Panel 4: Suffragists in Surrey: the Long Road to the Vote

Click on the image to see a larger copy of the original exhibition panel.

Surrey was home to a number of active suffragist groups, largely affiliated to the National Union of Women’s Suffrage Societies (NUWSS), who both campaigned locally and participated in national demonstrations.

The Guildford and District Women’s Suffrage Society was formed in 1910 following a local petition which gained 580 signatures supporting votes for women. In the first report of the society, membership stood at 51. Lady Roberts was listed as president, Noeline Baker as honorary secretary, and, amongst the male supporters, were vice-presidents Lord Farrer and Sir William Chance. The society occupied a shop on Guildford High Street from 1913 until 1919 – a prime position to showcase the cause and exploit every opportunity to promote the campaign.

Helena Auerbach in The Common Cause, the newspaper of the NUWSS, 19 Oct 1911 (The Women’s Library collection, LSE Library)

A branch of the Central Society for Women’s Suffrage had been formed in Reigate by 1906 and by 1909 had affiliated to the NUWSS to become the Reigate, Redhill and District Society for Women’s Suffrage. Helena Auerbach, who lived at Hethersett, Reigate, was the president and chaired many meetings at Reigate Town Hall featuring speakers such as Millicent Fawcett, Ethel Snowden and local MP, Colonel Rawson. On two occasions members of the Society participated in marches to the Albert Hall in London, boarding specially arranged trains for the events – the first was on 13 June 1908 when over 10,000 women attended, and the second was on 17 June 1911 when numbers reached 40,000.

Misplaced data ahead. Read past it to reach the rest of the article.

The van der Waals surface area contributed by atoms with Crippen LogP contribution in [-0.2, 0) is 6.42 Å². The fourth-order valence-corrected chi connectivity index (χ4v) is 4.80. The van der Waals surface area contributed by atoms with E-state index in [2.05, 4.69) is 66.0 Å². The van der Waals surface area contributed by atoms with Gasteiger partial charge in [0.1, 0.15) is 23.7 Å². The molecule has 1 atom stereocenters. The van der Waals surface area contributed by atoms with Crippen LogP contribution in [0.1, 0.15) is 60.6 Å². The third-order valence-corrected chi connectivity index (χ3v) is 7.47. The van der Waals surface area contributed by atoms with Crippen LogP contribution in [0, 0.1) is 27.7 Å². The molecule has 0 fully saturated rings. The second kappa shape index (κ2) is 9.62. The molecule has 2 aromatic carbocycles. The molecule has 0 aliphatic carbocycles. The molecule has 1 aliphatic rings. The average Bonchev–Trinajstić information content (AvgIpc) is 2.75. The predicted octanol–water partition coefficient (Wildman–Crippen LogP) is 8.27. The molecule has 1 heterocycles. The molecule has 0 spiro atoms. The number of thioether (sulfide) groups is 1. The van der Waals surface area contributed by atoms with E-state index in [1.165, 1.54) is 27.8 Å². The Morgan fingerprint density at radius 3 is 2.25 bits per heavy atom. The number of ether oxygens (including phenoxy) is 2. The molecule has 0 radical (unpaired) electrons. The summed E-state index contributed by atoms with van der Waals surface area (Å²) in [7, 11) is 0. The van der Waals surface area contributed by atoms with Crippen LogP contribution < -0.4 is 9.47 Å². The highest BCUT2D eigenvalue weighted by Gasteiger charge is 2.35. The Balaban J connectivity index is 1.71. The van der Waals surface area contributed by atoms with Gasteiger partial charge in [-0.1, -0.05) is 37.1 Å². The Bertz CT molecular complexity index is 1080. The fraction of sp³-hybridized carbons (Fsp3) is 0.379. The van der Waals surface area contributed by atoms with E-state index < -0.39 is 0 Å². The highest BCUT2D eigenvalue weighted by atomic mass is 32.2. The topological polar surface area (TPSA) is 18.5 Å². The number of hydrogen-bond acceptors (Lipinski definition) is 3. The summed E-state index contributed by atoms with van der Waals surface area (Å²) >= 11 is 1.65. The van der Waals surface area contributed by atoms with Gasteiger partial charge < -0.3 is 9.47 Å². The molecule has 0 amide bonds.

Newspaper cutting from the scrapbook of the Reigate, Redhill and District Society for Women’s Suffrage, 20 June 1908 (SHC ref 3266/1)

Helena served as treasurer of the NUWSS as well as on a national Jewish committee for women’s suffrage. Taking the cause to an international stage, she was a key speaker at suffrage meetings in France, Germany and South Africa. Helena later co-founded the Surrey County Federation of the Women’s Institute.

NUWSS banner designed by Gertrude Jekyll [c.1910] (The Women’s Library collection, LSE Library, Mary Lowndes album)

There were a number of other suffrage groups within the county. The Church League for Women’s Suffrage had a branch in Godalming by 1913 which counted Mrs Theodore Williams, chairman of the Women’s Local Government Society, as a member. The West Surrey branch of the Men’s League for Women’s Suffrage was formed in January 1914. The chairman, Sir William Chance, was a key supporter and declared that it was ‘important the men should come forward to support actively the women in their great cause’.

Panel 1 – The March of the Women: Surrey’s Road to the Vote

Panel 2 – The Growth of the Suffrage Movement in Surrey

Panel 3 – Suffragists in Surrey: The Peaceful Protest

Panel 5 – Suffragists in Surrey: The Great Pilgrimage

Panel 6 – Leading Suffrage Supporters in Surrey: Peaceful vs Militant

Panel 7 – Suffragettes in Surrey: Early Activism

Panel 8 – Suffragettes in Surrey: Militancy Continues

Panel 9 – Suffragettes in Surrey: the Ultimate Sacrifice

Panel 10 – The Anti-Suffrage Campaign in Surrey

Panel 11 – Anti-Suffragists in Surrey: Active Women in the Community

Panel 12 – The March is Over: Women get the Vote!

Click here to read more about The March of the Women project

Click here to read The March of the Women blog

Explore more about Surrey’s road to votes for women and the county’s role in the national women’s suffrage campaign

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